THE BLOG
01/27/2016 10:44 pm ET Updated Jan 27, 2017

Transplant: A Gift of Life With the Support of Science

Maybe it is the secret that we all chose to hide from the people around us, trying to turn our gaze far from the ugliness of the reality. Or maybe we ignore it or we do not care about what happens to all those people, the survival of whom depends on our own contribution.

In any case, organ donation constitutes a process which is almost unknown in Greece. This is confirmed by the official statistics of the National Transplant Organisation.

According to them, Greece occupies the last place in the ranking among the European countries, having just 33 organ donations in October, which means 3 donors per one million of the population.

As a consequence, people of any age have to stay in the waiting list for many years, until the donor who will give them the right to live is found. After discussing with a family who has decided to donate the organs of one of its members, with young people waiting for a graft to be found, as also with the first woman in Greece, who has had an organ transplant and who has now become a mother, i have written down their experiences on this urgent issue.

THE FIRST ORGAN DONATOR IN IOANNINA

In this country there are bright examples of people who decide to donate the organs of a relative at the crucial moment of his death. One such example is the Bahoura family from Ioannina.

"In 2008, my brother Andreas had an ischemic stroke at the age of 41. For almost two weeks he was hospitalized in the intensive care and ended up with brain death. At that moment, the first thing we thought about, was to donate his organs", says Irini, Andrea's sister.

Irini claims that although she and her family did not know much about transplantation, the thought that Andrea's organs would give life to some people who are in need of them, was a consolation for the family.

So although Andreas is not alive, his liver, his cornea and his kidney gave life to three individuals and he became the first organ donor at Ioannina.

"He always used to offer his help, on any way he could. In his whole life he supported any kind of donation. That's why we decided to proceed with this act when he died. I am sure that my brother would also wish that we did it", says Irini, expressing the complaint that none of the donators approached the family.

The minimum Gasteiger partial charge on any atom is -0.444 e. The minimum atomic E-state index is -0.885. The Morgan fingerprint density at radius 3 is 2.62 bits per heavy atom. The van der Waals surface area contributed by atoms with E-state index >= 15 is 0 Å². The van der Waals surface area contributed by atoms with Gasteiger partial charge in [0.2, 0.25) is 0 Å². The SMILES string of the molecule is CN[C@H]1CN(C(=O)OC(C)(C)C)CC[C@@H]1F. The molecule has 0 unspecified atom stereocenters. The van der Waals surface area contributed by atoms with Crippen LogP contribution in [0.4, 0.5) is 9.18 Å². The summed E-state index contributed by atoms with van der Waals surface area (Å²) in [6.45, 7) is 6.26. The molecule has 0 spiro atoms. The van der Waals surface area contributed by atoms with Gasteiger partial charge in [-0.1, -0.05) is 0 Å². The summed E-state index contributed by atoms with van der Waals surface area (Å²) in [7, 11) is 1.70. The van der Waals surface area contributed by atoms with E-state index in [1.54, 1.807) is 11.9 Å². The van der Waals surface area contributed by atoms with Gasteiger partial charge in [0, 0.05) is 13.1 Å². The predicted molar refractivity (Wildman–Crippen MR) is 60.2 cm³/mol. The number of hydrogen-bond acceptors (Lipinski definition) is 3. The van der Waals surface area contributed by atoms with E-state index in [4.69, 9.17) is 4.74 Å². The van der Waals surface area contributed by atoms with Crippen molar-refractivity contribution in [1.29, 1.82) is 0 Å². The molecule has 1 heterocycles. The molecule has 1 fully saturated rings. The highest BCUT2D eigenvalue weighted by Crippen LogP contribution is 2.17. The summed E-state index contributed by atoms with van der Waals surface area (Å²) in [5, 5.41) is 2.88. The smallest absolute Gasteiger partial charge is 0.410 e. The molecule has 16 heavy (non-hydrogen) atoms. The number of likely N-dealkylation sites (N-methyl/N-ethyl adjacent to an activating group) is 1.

ON THE WAITING LIST

Moreover, what one can hardly accept is the fact that, on the waiting list there are also young people, who are in need of a heart transplant. Young people, whose health used to be in an excellent condition, people who had a job and lived their daily routine like all other people did, are now forced to live with the support machine until the moment that a suitable donor will give them the coveted graft.

A typical example is the case of thirty-year-old Anna Palaiopanou, who has been living with a heart support machine for the last six months. Everything started almost one and a half years ago, when she felt an intense tiredness, which she attributed to the fact that she was working for many hours. But as time went by, tiredness became more and more intense and, after a series of medical examinations, the doctors concluded that something was wrong with her heart.

"I had the defibrillator in January of 2015 and for the next six months my life was very difficult. I suffered from heart failure. I was wearing my blouse and I needed an interval of twenty minutes to rest and then wear my trousers" she says while talking to "F".

When she was told that she needed a transplant she was shocked and unable to believe that she was in such a bad condition. After visiting various specialists, she joined the waiting list for a transplant in June 2015 and has since lived with mechanical support. Her two sisters are her guardian angels, who stand by her side 24 hours a day, as somebody must be always close to her in case that the mechanism is damaged. "Although sometimes I forget it, I talk and laugh with my sisters, fear always exists deep inside. Don't forget that everything is just a machine, a stranger which can be damaged any time. If it breaks down, I am lost".